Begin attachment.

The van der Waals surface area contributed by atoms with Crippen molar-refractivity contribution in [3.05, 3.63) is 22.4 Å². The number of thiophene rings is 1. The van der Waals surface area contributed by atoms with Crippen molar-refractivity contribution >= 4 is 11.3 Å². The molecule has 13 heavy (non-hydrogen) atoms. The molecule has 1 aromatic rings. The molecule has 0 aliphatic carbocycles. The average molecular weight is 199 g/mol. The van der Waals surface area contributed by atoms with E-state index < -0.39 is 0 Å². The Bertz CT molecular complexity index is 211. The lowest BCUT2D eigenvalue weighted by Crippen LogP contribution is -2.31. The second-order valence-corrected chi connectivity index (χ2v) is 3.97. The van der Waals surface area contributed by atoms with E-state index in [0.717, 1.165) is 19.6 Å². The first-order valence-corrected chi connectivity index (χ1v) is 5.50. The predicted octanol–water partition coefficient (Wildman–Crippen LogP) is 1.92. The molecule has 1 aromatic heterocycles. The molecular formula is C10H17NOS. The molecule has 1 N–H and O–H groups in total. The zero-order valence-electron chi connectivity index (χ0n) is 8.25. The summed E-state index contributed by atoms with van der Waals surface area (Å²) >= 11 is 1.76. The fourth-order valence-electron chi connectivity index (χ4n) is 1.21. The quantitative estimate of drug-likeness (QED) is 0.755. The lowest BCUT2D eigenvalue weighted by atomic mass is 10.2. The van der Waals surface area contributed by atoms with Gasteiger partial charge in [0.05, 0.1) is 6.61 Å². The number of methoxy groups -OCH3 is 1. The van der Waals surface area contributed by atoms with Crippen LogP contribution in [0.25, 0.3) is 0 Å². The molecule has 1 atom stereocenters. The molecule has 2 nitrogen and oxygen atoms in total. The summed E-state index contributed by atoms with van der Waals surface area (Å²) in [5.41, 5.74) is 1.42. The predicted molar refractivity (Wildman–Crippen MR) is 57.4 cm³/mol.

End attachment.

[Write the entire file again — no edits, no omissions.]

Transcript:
The van der Waals surface area contributed by atoms with Crippen molar-refractivity contribution in [3.05, 3.63) is 22.4 Å². The number of thiophene rings is 1. The van der Waals surface area contributed by atoms with Crippen molar-refractivity contribution >= 4 is 11.3 Å². The molecule has 13 heavy (non-hydrogen) atoms. The molecule has 1 aromatic rings. The molecule has 0 aliphatic carbocycles. The average molecular weight is 199 g/mol. The van der Waals surface area contributed by atoms with E-state index < -0.39 is 0 Å². The Bertz CT molecular complexity index is 211. The lowest BCUT2D eigenvalue weighted by Crippen LogP contribution is -2.31. The second-order valence-corrected chi connectivity index (χ2v) is 3.97. The van der Waals surface area contributed by atoms with E-state index in [0.717, 1.165) is 19.6 Å². The first-order valence-corrected chi connectivity index (χ1v) is 5.50. The predicted octanol–water partition coefficient (Wildman–Crippen LogP) is 1.92. The molecule has 1 aromatic heterocycles. The molecular formula is C10H17NOS. The molecule has 1 N–H and O–H groups in total. The zero-order valence-electron chi connectivity index (χ0n) is 8.25. The summed E-state index contributed by atoms with van der Waals surface area (Å²) >= 11 is 1.76. The fourth-order valence-electron chi connectivity index (χ4n) is 1.21. The quantitative estimate of drug-likeness (QED) is 0.755. The lowest BCUT2D eigenvalue weighted by atomic mass is 10.2. The van der Waals surface area contributed by atoms with Gasteiger partial charge in [0.05, 0.1) is 6.61 Å². The number of methoxy groups -OCH3 is 1. The van der Waals surface area contributed by atoms with Crippen LogP contribution in [0.25, 0.3) is 0 Å². The molecule has 1 atom stereocenters. The molecule has 2 nitrogen and oxygen atoms in total. The summed E-state index contributed by atoms with van der Waals surface area (Å²) in [5.41, 5.74) is 1.42. The predicted molar refractivity (Wildman–Crippen MR) is 57.4 cm³/mol.